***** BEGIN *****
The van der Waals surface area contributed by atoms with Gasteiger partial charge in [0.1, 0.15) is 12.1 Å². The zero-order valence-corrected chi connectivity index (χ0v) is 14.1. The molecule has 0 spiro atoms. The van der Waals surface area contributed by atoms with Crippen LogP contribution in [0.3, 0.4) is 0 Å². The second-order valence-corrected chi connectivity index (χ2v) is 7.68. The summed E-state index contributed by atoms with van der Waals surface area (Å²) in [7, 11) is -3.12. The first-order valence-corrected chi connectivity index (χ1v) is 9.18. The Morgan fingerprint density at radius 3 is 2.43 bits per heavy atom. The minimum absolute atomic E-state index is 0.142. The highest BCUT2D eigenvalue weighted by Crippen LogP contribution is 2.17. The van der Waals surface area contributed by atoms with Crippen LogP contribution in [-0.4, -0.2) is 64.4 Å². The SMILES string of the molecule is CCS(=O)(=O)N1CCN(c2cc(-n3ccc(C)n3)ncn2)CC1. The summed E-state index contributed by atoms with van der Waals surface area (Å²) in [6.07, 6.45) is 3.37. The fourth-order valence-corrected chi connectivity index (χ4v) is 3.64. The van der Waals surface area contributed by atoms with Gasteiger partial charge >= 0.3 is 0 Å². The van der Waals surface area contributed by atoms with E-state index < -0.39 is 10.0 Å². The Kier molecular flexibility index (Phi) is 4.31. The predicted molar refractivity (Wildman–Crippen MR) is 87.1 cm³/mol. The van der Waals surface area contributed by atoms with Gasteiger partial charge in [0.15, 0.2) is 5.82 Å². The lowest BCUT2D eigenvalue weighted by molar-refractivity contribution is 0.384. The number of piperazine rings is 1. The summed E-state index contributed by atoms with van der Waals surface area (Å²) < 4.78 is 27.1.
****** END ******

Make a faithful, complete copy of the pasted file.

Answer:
The van der Waals surface area contributed by atoms with Gasteiger partial charge in [0.1, 0.15) is 12.1 Å². The zero-order valence-corrected chi connectivity index (χ0v) is 14.1. The molecule has 0 spiro atoms. The van der Waals surface area contributed by atoms with Crippen LogP contribution in [0.3, 0.4) is 0 Å². The second-order valence-corrected chi connectivity index (χ2v) is 7.68. The summed E-state index contributed by atoms with van der Waals surface area (Å²) in [7, 11) is -3.12. The first-order valence-corrected chi connectivity index (χ1v) is 9.18. The Morgan fingerprint density at radius 3 is 2.43 bits per heavy atom. The minimum absolute atomic E-state index is 0.142. The highest BCUT2D eigenvalue weighted by Crippen LogP contribution is 2.17. The van der Waals surface area contributed by atoms with Crippen LogP contribution in [-0.4, -0.2) is 64.4 Å². The SMILES string of the molecule is CCS(=O)(=O)N1CCN(c2cc(-n3ccc(C)n3)ncn2)CC1. The summed E-state index contributed by atoms with van der Waals surface area (Å²) in [6.07, 6.45) is 3.37. The fourth-order valence-corrected chi connectivity index (χ4v) is 3.64. The van der Waals surface area contributed by atoms with Gasteiger partial charge >= 0.3 is 0 Å². The van der Waals surface area contributed by atoms with E-state index < -0.39 is 10.0 Å². The Kier molecular flexibility index (Phi) is 4.31. The predicted molar refractivity (Wildman–Crippen MR) is 87.1 cm³/mol. The van der Waals surface area contributed by atoms with Gasteiger partial charge in [0.15, 0.2) is 5.82 Å². The lowest BCUT2D eigenvalue weighted by molar-refractivity contribution is 0.384. The number of piperazine rings is 1. The summed E-state index contributed by atoms with van der Waals surface area (Å²) < 4.78 is 27.1.